All would-be professors should be schooled in teaching methodologies (or whatever the current buzz words are)  for engaging and helping students to learn.  They should be required to teach before they are given that golden contract at a university.  They should obtain a license to teach that guarantees that they know what they are doing in the classroom.

Certify Professors in Technology

They should also obtain certifications in the newest technologies. I have watched bureaucrats give new hires the responsibilities of developing online classes.  Those new hires had no knowledge of Black Board or any other online software.  Students suffer under these conditions.

Require Courses in Higher Education

Most professors are naive when it comes to politics on campus.  They know nothing about organizational structures, development of courses, committee work, public work, and more.  At a recent university where I taught, chairs would open departmental meetings with prayers.  A vice-president of students advertised a single religious organization in order to raise funds for that organization.  One director invited a lecturer to testify about her personal religion.  A criminal justice course included films and handouts that denigrated non-Christian religions.  And a President hired a Provost because he/she was of the same faith.  All of these activities violated the separation of church and state rules.  And there are many other issues that could be addressed here.

None of the bureaucrats who were my supervisors knew anything about law and Higher Education.  They made decisions based upon an empty bucket.  All professors and bureaucrats should take courses in Law and Higher Education.

After the Hire, Assign a Guide 

Good ole' boys take care of their own.

Good “old boys take care of their own!

Faculty need tremendous help in order to adjust to a university system–and to become successful in it.  Universities should assign a guide that helps professors through committees, bureaucratic systems, hard and soft technology (What good is software if you can’t work the machines?), benefits, grant opportunities, support groups, and, of course, teaching in the classroom.  This guide should remain with the new-hire until they land tenure.  The tenure process is daunting, and every college and university has different requirements. (The “good ole’ boys” still reign in  many institutions, so no matter how good your student evaluations or publications are, they will promote their friends first.)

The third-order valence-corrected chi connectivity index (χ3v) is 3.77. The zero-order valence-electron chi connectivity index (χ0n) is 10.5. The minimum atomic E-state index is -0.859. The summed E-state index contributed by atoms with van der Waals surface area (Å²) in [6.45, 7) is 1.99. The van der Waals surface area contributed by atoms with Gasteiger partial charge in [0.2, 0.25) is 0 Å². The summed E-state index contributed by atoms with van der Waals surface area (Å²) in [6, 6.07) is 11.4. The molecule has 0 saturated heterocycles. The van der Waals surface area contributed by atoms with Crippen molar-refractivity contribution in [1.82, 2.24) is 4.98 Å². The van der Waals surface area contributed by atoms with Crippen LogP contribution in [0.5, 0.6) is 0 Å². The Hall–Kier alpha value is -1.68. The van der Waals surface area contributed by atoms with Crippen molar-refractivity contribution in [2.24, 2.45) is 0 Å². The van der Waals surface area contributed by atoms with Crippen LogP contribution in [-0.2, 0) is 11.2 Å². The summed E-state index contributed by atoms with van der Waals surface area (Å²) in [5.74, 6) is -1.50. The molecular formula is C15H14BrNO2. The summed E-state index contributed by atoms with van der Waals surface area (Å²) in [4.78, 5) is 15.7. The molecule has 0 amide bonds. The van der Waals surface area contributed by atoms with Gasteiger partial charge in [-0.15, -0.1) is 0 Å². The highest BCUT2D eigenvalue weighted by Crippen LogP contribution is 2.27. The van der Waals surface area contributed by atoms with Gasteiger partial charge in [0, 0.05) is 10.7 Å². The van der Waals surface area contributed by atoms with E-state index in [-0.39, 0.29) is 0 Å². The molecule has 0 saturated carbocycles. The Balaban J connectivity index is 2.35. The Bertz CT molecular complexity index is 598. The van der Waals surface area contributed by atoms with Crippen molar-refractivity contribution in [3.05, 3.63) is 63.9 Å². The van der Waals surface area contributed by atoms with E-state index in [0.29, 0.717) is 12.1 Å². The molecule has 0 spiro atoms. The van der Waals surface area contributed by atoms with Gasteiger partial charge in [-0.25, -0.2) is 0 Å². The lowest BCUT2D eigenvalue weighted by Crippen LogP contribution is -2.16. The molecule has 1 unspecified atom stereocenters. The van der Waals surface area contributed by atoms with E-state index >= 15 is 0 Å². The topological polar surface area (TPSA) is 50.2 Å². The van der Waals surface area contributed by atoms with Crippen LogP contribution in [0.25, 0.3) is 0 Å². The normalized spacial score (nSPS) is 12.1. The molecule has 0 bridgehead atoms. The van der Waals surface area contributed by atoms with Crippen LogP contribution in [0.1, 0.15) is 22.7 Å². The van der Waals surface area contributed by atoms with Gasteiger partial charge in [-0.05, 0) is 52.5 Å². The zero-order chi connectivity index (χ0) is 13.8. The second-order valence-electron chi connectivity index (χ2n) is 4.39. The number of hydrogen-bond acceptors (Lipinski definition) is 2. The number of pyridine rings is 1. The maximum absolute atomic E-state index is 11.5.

Teaching methodologies differ from school to school.  When I first arrived at my last job, I gave essay tests. I, soon, learned that the majority of professors did not give essay tests.  If I had a class of thirty students, after grading an essay test, I would have thirty students at my door demanding a change in their grade for being unfairly graded.  No matter how well I schooled the students in how to take an essay exam, or how the exams were to be graded, they came streaming and sometimes yelling at my door.  The harassment was intentional, and I soon fell in line with the rest of the professors in order to protect my sanity.

And some universities put too much power in the hands of students when it comes to tenure and promotion.  So often, obtaining good student evaluations, which underlie tenure, means playing the happy politician with students and grade inflation explodes.  Education suffers when professors are forced to dummy down the curriculum in order to obtain tenure and keep their jobs.